SC: Oh, Edgar Degas, Gustav Klimt, Paul Gauguin, Joaquin Sorolla, Nicholai Fechin, Ilya Repin, Georgia O’Keeffe, Maynard Dixon, Mary Cassatt, Artemisia Gentileschi, George Bellows, Winslow Homer, Antoine Cecile Hortense Haudebourt-Lescot, Anders Zorn, John Singer Sargent, William Merritt Chase, Mariano Fortuni, Camille Claudel, and the list goes on!

JK: Okay, but if you had to choose just one favorite work of art from history, what would you choose and why?

SC: It would be Joaquin Sorolla’s “La bata rosa”.  This painting moves me emotionally for it communicates friendship, intimacy, and warmth, both psychologically and physically. It communicates interior and exterior space with a sense of light that is almost spiritual. There is a great sense of atmosphere and delicate movement of air with the figures in such tight space. A strong composition achieved by juxtaposing of geometric and organic shapes that leads the eye beautifully through effortless brushstrokes. The woman’s stance in contrapposto is like a Greek statue that takes me centuries back in time. There is a timeless mystery about this painting that brought tears to my eyes when I first saw it at Sorolla’s Studio in Madrid.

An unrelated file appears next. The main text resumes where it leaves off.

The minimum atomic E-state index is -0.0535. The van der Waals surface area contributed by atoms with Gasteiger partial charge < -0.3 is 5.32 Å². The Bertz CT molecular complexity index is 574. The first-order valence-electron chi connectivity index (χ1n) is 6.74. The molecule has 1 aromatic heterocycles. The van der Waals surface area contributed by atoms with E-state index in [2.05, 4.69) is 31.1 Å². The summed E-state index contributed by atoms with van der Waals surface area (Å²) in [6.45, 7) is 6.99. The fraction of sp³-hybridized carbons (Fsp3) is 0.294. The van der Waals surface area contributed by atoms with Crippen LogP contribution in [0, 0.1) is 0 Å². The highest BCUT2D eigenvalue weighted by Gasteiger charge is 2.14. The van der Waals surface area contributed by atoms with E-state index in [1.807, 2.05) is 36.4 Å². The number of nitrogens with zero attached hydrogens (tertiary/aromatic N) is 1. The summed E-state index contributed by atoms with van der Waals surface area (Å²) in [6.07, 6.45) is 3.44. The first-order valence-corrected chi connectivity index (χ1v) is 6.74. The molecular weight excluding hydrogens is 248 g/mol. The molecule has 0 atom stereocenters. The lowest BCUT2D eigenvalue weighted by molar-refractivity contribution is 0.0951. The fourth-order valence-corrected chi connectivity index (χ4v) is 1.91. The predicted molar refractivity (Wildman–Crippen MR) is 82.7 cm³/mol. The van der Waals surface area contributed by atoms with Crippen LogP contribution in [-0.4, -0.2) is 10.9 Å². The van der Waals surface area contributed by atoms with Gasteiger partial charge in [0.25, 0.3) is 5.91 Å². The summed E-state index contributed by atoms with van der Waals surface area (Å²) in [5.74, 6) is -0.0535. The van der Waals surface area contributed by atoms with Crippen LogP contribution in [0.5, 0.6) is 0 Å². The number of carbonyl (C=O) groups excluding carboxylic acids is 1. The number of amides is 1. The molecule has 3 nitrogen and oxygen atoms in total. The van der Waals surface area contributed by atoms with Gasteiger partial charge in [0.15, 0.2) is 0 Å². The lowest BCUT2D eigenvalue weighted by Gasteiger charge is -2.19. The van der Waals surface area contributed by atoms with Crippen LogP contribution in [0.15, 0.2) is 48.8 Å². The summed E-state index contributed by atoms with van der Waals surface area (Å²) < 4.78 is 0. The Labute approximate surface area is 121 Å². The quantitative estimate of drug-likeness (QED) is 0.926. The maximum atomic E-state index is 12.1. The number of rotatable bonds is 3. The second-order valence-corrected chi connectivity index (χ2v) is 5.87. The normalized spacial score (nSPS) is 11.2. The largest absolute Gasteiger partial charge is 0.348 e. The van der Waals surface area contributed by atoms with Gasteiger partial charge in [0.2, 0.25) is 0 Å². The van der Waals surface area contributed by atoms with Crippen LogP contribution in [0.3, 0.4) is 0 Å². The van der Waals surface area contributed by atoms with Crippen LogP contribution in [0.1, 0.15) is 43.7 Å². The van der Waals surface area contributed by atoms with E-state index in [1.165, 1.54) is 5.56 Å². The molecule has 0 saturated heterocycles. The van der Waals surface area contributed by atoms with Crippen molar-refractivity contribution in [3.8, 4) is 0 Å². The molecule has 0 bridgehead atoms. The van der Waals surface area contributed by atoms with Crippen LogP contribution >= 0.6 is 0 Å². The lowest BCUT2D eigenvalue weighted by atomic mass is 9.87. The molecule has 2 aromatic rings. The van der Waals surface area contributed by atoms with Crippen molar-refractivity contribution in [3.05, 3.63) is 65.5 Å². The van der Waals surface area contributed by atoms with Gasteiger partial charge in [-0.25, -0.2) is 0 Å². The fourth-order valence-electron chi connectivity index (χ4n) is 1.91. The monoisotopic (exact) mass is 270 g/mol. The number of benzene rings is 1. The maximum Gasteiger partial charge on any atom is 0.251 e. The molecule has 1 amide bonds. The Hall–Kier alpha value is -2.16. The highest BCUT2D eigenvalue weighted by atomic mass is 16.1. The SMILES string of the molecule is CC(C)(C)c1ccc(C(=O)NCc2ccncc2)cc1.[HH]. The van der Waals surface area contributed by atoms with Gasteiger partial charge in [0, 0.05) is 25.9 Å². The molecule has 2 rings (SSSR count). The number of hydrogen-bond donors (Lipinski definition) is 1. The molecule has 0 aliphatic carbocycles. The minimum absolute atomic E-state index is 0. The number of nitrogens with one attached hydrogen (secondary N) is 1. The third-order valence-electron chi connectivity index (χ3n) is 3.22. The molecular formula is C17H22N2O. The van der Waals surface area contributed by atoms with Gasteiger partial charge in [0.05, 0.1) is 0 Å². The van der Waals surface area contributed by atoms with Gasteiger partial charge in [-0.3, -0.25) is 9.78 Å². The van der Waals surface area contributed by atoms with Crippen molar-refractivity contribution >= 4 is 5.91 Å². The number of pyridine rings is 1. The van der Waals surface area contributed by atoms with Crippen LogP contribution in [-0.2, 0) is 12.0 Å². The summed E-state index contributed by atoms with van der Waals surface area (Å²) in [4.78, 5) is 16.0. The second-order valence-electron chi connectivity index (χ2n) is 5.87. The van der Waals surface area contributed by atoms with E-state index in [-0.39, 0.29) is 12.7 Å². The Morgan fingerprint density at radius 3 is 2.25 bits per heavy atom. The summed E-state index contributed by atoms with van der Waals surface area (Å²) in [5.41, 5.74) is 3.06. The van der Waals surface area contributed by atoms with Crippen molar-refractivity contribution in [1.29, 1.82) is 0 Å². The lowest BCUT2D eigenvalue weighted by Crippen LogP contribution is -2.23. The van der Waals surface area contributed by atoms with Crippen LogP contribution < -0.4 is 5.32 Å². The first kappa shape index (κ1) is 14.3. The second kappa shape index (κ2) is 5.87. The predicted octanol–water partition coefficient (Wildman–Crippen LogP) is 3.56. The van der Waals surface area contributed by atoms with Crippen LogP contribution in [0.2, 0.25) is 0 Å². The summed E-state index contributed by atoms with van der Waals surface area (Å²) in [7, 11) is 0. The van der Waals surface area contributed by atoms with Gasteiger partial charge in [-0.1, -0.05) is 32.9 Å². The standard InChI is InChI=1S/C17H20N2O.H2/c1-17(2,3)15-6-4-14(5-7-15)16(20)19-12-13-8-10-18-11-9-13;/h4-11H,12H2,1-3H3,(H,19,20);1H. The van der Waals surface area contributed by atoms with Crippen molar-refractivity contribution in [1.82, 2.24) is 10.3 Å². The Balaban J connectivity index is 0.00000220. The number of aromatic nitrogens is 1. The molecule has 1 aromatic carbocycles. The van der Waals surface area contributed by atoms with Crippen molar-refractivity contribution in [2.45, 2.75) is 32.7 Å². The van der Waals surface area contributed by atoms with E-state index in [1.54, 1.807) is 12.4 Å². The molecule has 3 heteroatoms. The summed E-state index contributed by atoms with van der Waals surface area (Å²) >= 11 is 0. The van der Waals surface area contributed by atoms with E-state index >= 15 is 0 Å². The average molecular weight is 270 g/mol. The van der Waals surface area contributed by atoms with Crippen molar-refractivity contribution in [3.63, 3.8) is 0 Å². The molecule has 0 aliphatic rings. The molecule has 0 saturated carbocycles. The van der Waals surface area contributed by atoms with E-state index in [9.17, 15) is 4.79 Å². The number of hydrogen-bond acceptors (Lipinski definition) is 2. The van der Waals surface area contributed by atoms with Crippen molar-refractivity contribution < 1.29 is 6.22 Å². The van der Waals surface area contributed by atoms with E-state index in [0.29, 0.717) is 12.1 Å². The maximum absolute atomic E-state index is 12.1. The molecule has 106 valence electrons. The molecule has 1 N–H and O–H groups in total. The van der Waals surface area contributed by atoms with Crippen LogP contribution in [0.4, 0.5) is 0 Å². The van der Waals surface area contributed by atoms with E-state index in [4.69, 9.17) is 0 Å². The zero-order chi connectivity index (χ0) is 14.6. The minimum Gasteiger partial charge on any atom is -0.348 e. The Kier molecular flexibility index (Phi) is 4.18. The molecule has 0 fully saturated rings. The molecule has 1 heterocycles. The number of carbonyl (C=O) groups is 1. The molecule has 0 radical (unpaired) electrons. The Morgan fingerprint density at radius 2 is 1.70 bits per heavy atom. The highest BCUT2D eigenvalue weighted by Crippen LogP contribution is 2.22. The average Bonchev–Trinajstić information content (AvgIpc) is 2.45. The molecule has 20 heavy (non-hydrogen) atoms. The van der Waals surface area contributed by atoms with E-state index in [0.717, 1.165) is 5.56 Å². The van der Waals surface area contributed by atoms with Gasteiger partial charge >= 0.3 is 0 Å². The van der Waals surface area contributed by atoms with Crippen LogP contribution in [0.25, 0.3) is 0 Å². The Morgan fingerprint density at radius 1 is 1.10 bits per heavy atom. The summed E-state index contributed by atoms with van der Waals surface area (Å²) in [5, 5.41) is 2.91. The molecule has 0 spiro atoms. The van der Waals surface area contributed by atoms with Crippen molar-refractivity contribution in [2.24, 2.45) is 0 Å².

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Turkish weaver

JK: I know that you studied art in college, so you must have known from an early age that you wanted to be an artist. How did you know that?

SC: I recall in elementary school and middle school always being praised by my teachers for my drawings and paintings. In college after three years of engineering studies, I changed my major to sculpture, which opened the flood gates of creativity for me. It has been a wild ride since then. The sense of knowing that art was my destiny slowly evolved as I took different art classes.

JK: I also know that you studied sculpting as well as painting, and you’ve continued to sculpt as well as paint. How has your work in three dimensions influenced your two-dimensional painting? How are they similar, and how are they different?